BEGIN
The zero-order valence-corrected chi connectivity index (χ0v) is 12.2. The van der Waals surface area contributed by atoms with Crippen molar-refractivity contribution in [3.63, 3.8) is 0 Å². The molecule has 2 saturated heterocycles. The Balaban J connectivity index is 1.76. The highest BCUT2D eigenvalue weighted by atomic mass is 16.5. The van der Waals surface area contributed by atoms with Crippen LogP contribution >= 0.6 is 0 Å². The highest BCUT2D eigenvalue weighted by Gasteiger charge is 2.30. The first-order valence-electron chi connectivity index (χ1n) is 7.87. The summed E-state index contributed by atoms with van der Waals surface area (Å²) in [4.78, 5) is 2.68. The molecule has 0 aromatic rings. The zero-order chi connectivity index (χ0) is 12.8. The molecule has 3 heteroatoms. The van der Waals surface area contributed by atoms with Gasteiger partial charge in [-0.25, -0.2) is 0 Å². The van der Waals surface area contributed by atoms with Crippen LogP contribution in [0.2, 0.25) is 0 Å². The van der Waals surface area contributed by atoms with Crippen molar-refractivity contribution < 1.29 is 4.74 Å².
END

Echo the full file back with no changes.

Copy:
The zero-order valence-corrected chi connectivity index (χ0v) is 12.2. The van der Waals surface area contributed by atoms with Crippen molar-refractivity contribution in [3.63, 3.8) is 0 Å². The molecule has 2 saturated heterocycles. The Balaban J connectivity index is 1.76. The highest BCUT2D eigenvalue weighted by atomic mass is 16.5. The van der Waals surface area contributed by atoms with Crippen LogP contribution >= 0.6 is 0 Å². The highest BCUT2D eigenvalue weighted by Gasteiger charge is 2.30. The first-order valence-electron chi connectivity index (χ1n) is 7.87. The summed E-state index contributed by atoms with van der Waals surface area (Å²) in [4.78, 5) is 2.68. The molecule has 0 aromatic rings. The zero-order chi connectivity index (χ0) is 12.8. The molecule has 3 heteroatoms. The van der Waals surface area contributed by atoms with Gasteiger partial charge in [-0.25, -0.2) is 0 Å². The van der Waals surface area contributed by atoms with Crippen LogP contribution in [0.2, 0.25) is 0 Å². The van der Waals surface area contributed by atoms with Crippen molar-refractivity contribution < 1.29 is 4.74 Å².